The Minnesota Vikings – and about 29 other NFL franchises – have a concrete plan at the quarterback position for 2021. Unless the Vikings act on the plethora of Kirk Cousins trade rumors (unlikely), Minnesota will effectuate Year Four of the Cousins experiment.
Aaron Rodgers likely isn’t leaving Green Bay – not after his MVP season of 2020. Although, Rodgers was rather dejected after the Packers lost – again – in the NFC Championship last month. Green Bay has lost four consecutive NFC title games (if that can be believed). Rodgers’ vocal disappointment after the Buccaneers loss was to be expected, but then the 37-year-old spiraled into the “maybe I won’t even be here” type of verbiage often utilized by Brett Favre in the 2000s.
Jared Goff will lead the Detroit Lions next season. That just sounds weird. Detroit divorced Matthew Stafford in favor of Goff, the first overall pick in the 2016 NFL Draft. In the process, the Lions accrued gobs of draft capital plus Goff – a serviceable thrower of the football.
Who’s left in the NFC North? The Chicago Bears.
Mitchell Trubisky will start free-agent tours next month and figures to sign on as some team’s QB2. While it would not be stunning for the Bears to finagle a deal that returns Trubisky to Illinois, a Bears-Trubisky continuance is unlikely. Head coach Matt Nagy must “win now” to cool down the temperate of his buttocks. Trubisky inspires no pathway to that butt stuff 2021 requisite.
Between the New England Patriots and Chicago Bears, one of these franchises has a real chance to start Sam Darnold at quarterback in Week 1 of 2021. Why? Because most football heads theorize that BYU’s Zack Wilson will wear a New York Jets helmet next season.
Nick Foles or Bust? Probably Not
Do you think that Nick Foles is the future of the Chicago Bears? No. Could he lead the Bears to around eight or nine wins in his peak form? Probably. Are the Bears interested in that? Negatory.
Foles is the only viable starting quarterback solution currently on Chicago’s roster. It will not stay that way. And if it does, it will be glorious for the Vikings. A Bears team led by Foles will not be formidable on the whole, but they could wiggle a win away from Minnesota [probably at Soldier Field].
Chicago must do something at QB1. At the moment, they are one of the only NFL teams using a mother’s “we’ll see” at quarterback.
When the Bears decide to address the most important position on the football field, it will either be a rookie from the upcoming draft or through a trade with another team. Each mock draft that is released sending Zack Wilson to the Jets – makes Darnold to somewhere-else a reality.
The Bears have no plan more exciting than Foles, so Darnold-to-the-Bears is plausible.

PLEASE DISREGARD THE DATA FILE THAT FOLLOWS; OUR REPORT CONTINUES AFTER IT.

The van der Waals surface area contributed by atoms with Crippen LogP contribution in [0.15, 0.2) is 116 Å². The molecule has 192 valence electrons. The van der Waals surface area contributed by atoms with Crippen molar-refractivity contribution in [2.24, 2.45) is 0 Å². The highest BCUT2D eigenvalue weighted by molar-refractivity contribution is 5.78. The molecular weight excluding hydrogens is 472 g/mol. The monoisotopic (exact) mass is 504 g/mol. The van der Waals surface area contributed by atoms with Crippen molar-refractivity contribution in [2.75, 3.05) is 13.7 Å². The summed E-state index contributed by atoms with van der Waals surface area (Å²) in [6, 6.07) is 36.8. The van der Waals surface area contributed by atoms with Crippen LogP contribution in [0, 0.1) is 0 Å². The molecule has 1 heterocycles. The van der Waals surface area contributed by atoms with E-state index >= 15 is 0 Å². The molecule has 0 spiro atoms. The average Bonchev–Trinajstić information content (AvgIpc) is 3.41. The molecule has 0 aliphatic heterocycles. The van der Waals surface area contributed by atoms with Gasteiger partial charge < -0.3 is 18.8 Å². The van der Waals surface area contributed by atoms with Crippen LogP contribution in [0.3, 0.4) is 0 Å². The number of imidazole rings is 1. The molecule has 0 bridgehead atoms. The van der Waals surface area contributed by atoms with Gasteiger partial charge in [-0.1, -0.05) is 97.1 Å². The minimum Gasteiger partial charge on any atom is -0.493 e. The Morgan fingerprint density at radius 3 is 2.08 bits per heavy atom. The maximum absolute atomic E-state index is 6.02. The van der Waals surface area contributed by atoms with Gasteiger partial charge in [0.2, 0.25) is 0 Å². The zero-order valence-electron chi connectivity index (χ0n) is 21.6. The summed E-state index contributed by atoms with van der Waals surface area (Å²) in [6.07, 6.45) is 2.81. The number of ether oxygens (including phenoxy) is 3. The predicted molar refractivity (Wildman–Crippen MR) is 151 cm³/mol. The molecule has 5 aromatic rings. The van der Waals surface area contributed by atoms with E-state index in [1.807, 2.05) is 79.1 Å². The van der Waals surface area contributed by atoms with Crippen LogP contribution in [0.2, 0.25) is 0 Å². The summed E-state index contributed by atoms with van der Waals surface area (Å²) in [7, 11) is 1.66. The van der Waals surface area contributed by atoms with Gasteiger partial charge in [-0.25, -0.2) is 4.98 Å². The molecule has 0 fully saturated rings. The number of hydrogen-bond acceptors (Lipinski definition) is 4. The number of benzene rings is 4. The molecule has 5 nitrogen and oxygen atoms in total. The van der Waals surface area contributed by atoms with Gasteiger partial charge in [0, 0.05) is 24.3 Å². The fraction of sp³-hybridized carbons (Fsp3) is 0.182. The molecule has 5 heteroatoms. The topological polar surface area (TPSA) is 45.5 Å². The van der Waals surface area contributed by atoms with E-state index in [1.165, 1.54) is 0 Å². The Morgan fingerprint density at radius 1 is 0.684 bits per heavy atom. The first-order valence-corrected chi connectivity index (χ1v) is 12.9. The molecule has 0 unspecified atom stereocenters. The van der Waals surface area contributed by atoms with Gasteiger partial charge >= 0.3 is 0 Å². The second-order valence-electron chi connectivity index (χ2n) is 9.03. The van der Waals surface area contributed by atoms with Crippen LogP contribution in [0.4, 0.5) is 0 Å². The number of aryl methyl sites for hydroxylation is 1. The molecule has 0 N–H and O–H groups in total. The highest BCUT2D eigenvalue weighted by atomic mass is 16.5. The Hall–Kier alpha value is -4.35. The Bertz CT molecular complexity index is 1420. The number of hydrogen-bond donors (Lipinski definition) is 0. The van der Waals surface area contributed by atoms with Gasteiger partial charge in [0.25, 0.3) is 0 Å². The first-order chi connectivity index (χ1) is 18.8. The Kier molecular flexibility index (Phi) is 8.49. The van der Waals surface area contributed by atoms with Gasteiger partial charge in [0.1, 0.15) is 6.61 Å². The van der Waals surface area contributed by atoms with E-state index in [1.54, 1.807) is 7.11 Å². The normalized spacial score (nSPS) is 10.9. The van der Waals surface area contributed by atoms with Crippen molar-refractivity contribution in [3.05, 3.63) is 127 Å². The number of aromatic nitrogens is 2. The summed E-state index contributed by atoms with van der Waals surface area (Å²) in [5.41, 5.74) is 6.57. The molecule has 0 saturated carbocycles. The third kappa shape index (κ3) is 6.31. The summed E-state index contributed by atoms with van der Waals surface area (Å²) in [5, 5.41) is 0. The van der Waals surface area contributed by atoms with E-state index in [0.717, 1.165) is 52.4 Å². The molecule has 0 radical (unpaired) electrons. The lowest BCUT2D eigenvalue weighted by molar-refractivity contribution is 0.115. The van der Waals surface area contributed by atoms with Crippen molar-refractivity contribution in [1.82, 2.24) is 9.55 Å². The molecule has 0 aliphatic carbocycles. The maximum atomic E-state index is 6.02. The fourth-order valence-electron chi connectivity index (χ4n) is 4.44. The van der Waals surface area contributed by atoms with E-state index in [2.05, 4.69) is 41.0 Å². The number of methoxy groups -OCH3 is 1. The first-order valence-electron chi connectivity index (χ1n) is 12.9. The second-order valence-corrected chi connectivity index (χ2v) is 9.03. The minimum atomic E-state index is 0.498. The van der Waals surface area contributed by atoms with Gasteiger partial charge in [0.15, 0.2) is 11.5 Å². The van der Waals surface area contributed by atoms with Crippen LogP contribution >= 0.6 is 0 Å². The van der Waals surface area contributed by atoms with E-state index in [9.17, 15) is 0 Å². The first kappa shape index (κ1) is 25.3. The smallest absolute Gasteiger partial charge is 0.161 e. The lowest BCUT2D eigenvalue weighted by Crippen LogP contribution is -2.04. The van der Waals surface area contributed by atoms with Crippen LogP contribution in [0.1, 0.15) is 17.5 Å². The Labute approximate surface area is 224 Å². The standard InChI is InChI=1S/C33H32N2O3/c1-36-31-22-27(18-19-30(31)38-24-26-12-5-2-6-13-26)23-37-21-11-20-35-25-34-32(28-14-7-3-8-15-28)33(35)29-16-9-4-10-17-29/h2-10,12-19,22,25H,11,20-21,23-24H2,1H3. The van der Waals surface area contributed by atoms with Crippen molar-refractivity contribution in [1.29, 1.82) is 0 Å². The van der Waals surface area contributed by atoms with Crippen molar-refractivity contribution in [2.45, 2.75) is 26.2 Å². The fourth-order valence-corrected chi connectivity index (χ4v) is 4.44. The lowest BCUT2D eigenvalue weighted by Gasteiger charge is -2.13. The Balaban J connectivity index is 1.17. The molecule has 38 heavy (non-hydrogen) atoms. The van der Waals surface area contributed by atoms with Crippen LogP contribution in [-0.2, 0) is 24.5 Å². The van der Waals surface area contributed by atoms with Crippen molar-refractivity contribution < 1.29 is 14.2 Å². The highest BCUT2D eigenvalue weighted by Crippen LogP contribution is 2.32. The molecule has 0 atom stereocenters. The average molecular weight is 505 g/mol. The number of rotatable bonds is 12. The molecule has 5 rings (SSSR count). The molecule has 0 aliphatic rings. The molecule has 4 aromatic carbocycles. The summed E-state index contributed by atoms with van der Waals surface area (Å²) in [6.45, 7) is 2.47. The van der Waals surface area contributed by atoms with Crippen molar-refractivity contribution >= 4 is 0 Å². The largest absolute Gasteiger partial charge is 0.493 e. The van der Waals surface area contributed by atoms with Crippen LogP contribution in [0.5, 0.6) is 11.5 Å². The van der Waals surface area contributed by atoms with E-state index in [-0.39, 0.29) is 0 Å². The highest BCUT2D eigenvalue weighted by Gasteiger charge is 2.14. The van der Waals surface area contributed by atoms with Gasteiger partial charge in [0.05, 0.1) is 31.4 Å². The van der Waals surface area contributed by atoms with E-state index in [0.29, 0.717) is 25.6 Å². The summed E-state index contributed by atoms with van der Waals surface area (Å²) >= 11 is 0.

Jets Don’t Need Two Young QBs
ESPN’s Field Yates has endorsed the notion of Darnold-to-Chicago:
“The Chicago Bears were actually the last team I filled in for this exercise, and I gave them Sam Darnold. They need to make a quarterback move. Darnold needs a change of scenery in a major way. He’s just 23 years old. Perhaps Matt Nagy believes he can be the player many thought he would be when he came out of USC.”
This conversation came to life because the Jets won’t need two starting-caliber quarterbacks – especially young ones. It would be unjust to make Darnold sit on the bench, infringing on his potential development.
Choosing Wilson over Darnold fundamentally mandates that Darnold is traveling to another franchise. Chicago is quarterback-starved. Darnold would receive a fair-shake to continue his maturation in the Windy City.
Darnold Already Deserves Life-After-Jets
To the surprise of no one, the Jets have been stinky since Darnold’s arrival. And folks cannot determine if Darnold’s lack of success is due to his personal shortcomings or those structurally orchestrated by the lowly Jets as an organization.
Chicago would indubitably provide a change of scenery, creating an avenue for a geographical cure that some athletes require. There is no guarantee that the Bears and Darnold will mesh, but an audition of the 23-year-old is significantly more ambitious than a Nick Foles redux.
Too, a change of address for Darnold is merited. New York employed Adam Gase for two-thirds of Darnold’s career. Gase’s win-loss record with the Jets was 9-23 (.281).
A trade to the Bears would allow Darnold to demonstrate his capability with a team led by defense – something the Jets were not.
Or maybe Darnold simply isn’t any good? That verdict will be rendered when he departs the Jets.